Document Detail


Effects of mothers' prenatal psychiatric status and postnatal caregiving on infant biobehavioral regulation: can prenatal programming be modified?
MedLine Citation:
PMID:  17761394     Owner:  NLM     Status:  MEDLINE    
Abstract/OtherAbstract:
BACKGROUND: Animal research suggests that antenatal stress exposure and postnatal rearing style act in concert to shape offspring biobehavioral outcomes. However, the combination of these maternally-mediated influences has not been studied in human infants.
AIMS: To examine antenatal psychiatric status and maternal sensitivity in relation to 4-month-olds' autonomic regulation, HPA-axis functioning, and behavior.
STUDY DESIGN: Prospective study of 47 pregnant women recruited from an urban hospital who completed questionnaire measures of anxiety and depression and underwent a psychiatric interview in the 2nd trimester. At 4 months postpartum, women again completed mood questionnaires and the mother-infant dyads participated in a 10-minute free-play session evaluated for maternal sensitivity.
OUTCOME MEASURES: Baseline infant salivary cortisol and electrocardiogram (EKG) collected at the start of the 4-month sessions. Infant responsiveness and maternal report of temperament also were evaluated.
RESULTS: Maternal sensitivity, but not antenatal psychiatric diagnosis, predicted greater levels of infant high frequency heart rate variability, after controlling for birth weight and age. Maternal sensitivity, but not psychiatric status, also predicted infant responsiveness. Maternal sensitivity modulated the effects of psychiatric illness on infant cortisol such that cortisol was low regardless of sensitivity for children of healthy women yet higher if the infant had insensitive versus sensitive caregiving when the mother had had an antenatal diagnosis.
CONCLUSIONS: Biobehavioral adaptation, even that initiated in utero, is influenced by interactions with the social world. These findings support the compatibility of fetal programming and social-context models of infant biobehavioral development and have promising implications for pre and postnatal clinical intervention.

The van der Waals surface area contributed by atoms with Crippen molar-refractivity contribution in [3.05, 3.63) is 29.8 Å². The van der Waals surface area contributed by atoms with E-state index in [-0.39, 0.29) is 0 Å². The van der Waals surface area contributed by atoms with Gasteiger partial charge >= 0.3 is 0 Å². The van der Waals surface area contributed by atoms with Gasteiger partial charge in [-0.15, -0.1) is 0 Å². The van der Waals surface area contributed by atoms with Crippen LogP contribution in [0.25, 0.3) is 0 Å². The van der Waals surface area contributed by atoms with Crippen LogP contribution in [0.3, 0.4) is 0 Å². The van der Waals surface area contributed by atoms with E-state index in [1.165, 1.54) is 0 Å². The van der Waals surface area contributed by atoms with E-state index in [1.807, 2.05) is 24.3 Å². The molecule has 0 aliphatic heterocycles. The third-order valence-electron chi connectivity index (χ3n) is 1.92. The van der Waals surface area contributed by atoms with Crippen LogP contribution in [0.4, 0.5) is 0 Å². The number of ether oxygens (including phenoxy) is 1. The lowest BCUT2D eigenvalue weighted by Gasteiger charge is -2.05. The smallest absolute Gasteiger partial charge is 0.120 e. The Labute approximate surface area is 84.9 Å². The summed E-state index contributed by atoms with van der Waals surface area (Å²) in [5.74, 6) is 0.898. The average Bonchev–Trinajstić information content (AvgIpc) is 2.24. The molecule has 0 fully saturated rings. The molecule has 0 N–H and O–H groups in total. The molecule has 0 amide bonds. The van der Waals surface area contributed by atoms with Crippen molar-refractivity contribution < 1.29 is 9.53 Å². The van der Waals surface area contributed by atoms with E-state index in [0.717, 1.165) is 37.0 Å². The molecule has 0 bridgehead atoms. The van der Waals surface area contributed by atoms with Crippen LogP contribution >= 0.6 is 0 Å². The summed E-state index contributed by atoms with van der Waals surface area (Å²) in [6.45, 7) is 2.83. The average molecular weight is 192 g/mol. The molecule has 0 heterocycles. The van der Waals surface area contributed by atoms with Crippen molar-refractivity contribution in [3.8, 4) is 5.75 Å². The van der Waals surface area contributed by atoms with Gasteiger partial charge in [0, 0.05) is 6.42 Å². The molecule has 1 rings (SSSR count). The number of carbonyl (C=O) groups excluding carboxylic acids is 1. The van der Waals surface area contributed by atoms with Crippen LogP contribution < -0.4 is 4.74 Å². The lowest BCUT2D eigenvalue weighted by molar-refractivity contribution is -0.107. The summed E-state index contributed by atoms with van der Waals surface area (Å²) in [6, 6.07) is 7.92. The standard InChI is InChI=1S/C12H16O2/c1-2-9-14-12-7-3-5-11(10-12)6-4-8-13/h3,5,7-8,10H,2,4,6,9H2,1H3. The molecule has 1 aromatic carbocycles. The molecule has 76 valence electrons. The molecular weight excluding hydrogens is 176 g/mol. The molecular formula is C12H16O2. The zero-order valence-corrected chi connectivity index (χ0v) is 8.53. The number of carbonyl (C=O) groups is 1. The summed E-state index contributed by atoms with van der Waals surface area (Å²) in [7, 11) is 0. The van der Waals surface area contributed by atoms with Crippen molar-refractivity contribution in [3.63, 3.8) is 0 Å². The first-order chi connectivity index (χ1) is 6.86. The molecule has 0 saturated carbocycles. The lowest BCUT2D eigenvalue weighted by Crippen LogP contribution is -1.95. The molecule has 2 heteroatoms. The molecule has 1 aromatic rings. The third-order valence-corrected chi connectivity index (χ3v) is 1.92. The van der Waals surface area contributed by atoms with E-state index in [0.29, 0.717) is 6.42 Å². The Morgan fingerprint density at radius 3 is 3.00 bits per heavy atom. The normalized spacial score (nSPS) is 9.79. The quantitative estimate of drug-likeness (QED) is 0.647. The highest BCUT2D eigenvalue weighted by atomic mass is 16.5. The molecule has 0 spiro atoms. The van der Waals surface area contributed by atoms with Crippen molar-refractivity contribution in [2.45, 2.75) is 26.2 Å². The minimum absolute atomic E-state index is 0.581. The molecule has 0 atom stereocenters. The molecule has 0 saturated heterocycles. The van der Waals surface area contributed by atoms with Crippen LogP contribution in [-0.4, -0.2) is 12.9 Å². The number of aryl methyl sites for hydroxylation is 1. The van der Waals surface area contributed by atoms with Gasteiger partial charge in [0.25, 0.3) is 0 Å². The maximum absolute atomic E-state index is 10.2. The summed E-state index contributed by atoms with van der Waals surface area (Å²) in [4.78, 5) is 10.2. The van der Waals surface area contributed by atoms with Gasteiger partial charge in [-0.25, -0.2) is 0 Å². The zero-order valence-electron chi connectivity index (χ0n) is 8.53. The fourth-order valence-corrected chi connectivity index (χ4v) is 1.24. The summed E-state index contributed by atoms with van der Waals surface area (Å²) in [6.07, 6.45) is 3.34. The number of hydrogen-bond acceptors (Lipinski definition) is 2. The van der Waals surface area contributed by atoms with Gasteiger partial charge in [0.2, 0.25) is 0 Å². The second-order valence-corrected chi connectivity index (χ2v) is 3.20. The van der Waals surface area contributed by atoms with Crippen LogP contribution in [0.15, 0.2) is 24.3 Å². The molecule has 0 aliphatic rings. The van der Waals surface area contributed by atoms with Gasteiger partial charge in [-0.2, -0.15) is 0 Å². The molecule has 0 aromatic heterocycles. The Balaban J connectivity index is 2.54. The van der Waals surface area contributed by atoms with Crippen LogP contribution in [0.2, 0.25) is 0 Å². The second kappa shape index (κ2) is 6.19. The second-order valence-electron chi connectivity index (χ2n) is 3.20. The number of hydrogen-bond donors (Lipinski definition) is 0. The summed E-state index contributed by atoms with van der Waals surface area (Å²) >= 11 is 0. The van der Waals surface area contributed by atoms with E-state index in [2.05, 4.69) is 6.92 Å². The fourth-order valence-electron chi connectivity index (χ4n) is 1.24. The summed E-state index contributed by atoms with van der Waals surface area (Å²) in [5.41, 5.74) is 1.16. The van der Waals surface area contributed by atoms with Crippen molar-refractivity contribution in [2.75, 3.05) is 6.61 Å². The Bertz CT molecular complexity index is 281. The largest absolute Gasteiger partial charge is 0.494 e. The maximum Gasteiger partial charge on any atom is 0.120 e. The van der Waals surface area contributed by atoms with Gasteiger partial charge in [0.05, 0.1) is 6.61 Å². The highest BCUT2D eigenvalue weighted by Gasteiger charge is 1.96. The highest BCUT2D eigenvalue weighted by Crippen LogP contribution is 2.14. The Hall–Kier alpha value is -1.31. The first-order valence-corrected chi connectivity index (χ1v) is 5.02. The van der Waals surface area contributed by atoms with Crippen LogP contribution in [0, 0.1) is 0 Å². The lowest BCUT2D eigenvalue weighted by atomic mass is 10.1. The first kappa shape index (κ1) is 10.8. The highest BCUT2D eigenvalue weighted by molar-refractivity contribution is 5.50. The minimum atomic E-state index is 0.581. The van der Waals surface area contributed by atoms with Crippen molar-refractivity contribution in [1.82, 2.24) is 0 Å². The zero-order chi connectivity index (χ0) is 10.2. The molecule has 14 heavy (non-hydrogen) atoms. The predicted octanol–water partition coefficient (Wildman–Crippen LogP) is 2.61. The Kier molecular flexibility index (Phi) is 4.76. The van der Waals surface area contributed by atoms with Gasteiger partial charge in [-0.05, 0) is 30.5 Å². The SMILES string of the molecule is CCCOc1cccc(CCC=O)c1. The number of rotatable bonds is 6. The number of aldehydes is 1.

Authors:
Lauren A Kaplan; Lynn Evans; Catherine Monk
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Publication Detail:
Type:  Journal Article; Research Support, N.I.H., Extramural; Research Support, Non-U.S. Gov't     Date:  2007-08-30
Journal Detail:
Title:  Early human development     Volume:  84     ISSN:  0378-3782     ISO Abbreviation:  Early Hum. Dev.     Publication Date:  2008 Apr 
Date Detail:
Created Date:  2008-04-14     Completed Date:  2008-06-24     Revised Date:  2014-09-08    
Medline Journal Info:
Nlm Unique ID:  7708381     Medline TA:  Early Hum Dev     Country:  Ireland    
Other Details:
Languages:  eng     Pagination:  249-56     Citation Subset:  IM    
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MeSH Terms
Descriptor/Qualifier:
Adult
Child Development / physiology*
Female
Humans
Hydrocortisone / metabolism
Infant
Infant Behavior / physiology*,  psychology
Male
Maternal Behavior / psychology*
Mother-Child Relations*
Pregnancy
Prenatal Care*
Prospective Studies
Saliva / chemistry
Temperament / physiology*
Grant Support
ID/Acronym/Agency:
K23 MH001928/MH/NIMH NIH HHS; K23 MH001928-05/MH/NIMH NIH HHS; MH 01928/MH/NIMH NIH HHS
Chemical
Reg. No./Substance:
WI4X0X7BPJ/Hydrocortisone
Comments/Corrections

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